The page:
I stepped foot in a McKenzie style drift boat for the first time nearly ten years ago, and have been wanting to own one ever since. I have decided (finally) to start building my first drift boat; the Original McKenzie Double Ender with Transom.
I purchased Rogers book, as well as the plans from 'The Rivers Touch' and I have been taking small steps towards starting the project for over a year now: building a shop space, purchasing tools, researching, cold calling strangers for advice, gathering materials etc.
I started last week, and have learned a few important things already:
I am open to as much advice, suggestions, criticisms, stories and photos as possible!
My goal is to have this boat on the water by the Winter of 2021 (changed from 2017 haha)
So, here goes. I hope you enjoy watching me work through my first technical wood project ever ;). Maybe this can help a newcomer like me down the road.
a few boat Details:
Wood I have settled on: (mostly because there is little for options in rural East Kootenay BC)
Fit/Finish I have settled on: (mostly because I selected relatively poor plywood, which I didnt realize at the time)
I'll decide the rest later!
I am using Mike Bakers plans as well. the 17x54 may be my next boat. I plan to use the techniques in Mikes' plans with the drawings and details in Fletchers' plans.. they are both awesome documents to have.
My side panels are scarfed and cut. Still some cuts to make and sanding to do on them. Here are a few pics:
Turns out the shop vac hose is a bad thing to have near a scarf... this was one of my many frustrating moments during the scarf process..
Laying out station lines.
Made the cut, and it worked out just fine (this was nerve-racking though). Will clean up the edges once they are clamped together..
I have my work area for lofting back - and my partners car back in the the warmth (she's happy about that:). I'll start the frames in the next couple weeks.
Best of luck - looks like you have a good start. Don't be shy about asking questions, there's a lot of knowledge and experience on this site.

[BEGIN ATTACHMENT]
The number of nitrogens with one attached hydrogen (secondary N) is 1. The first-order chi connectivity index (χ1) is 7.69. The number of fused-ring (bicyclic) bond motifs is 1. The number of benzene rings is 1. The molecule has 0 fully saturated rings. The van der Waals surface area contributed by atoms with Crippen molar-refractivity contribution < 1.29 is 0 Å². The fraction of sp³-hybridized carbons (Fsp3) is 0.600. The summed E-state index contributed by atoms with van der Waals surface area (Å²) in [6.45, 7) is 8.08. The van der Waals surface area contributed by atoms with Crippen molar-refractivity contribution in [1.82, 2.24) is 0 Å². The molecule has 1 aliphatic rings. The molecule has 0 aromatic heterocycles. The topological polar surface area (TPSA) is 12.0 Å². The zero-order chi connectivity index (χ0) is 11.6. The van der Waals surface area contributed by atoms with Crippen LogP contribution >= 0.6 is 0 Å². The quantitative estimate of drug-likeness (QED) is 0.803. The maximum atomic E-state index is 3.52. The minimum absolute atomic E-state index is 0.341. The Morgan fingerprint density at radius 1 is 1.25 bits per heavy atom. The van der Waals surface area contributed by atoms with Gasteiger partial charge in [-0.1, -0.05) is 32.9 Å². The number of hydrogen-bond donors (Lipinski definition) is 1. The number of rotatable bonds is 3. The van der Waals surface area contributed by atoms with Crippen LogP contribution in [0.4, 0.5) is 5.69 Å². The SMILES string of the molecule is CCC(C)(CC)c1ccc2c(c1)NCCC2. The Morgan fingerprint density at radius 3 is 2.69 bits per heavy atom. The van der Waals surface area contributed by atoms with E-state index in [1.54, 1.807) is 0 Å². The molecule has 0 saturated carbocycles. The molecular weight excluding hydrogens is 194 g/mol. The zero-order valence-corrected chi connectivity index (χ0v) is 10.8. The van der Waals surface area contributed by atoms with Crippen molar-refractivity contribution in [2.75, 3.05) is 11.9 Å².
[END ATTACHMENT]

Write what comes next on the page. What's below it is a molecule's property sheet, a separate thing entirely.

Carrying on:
Looks great, sometimes the hardest part is getting started. Then once that happens you can't get enough!
Very Nice! The worst part is by the time you get adequate at one of the steps, its time to move on to the next one. It's a fun process. How'd you do your scarfs?
Thanks Bennett, yeah that's the truth!
I used a 12:1 jig that is in Mike Bakers plans. The jig is in the picture below. The clamps worked but I had to baby sit them - need a more suitable clamping method
I used 2 x 3" aluminum angle for my router to extend the base (as in Mike's video), then used a belt sander to finish it off.
I really over sanded on the first scarf as you can see in the pic.. I should have been more aware of the lines, and taken a few practice runs in hindsight. The next three were way better..
Its been really good following your post as well.. I'll true up the panels with a plane the way you did.. looks like that worked well for you.
First attempt - Over sanded scarf in two spots on the first 12 inches
extended router base- worked really well.
One thing, I have gone away from using t-88 on white oak. I had some issues on gunnels so now I use West g-flex. No problems with t-88 anywhere else just the white oak. Most likely some over-clamping was involved as well.
Oh that's right. I may need more epoxy so I'll try the G-Flex next. Thanks Mike.
I really like the work tables ;)
Thought I'd share a basic overview from the plans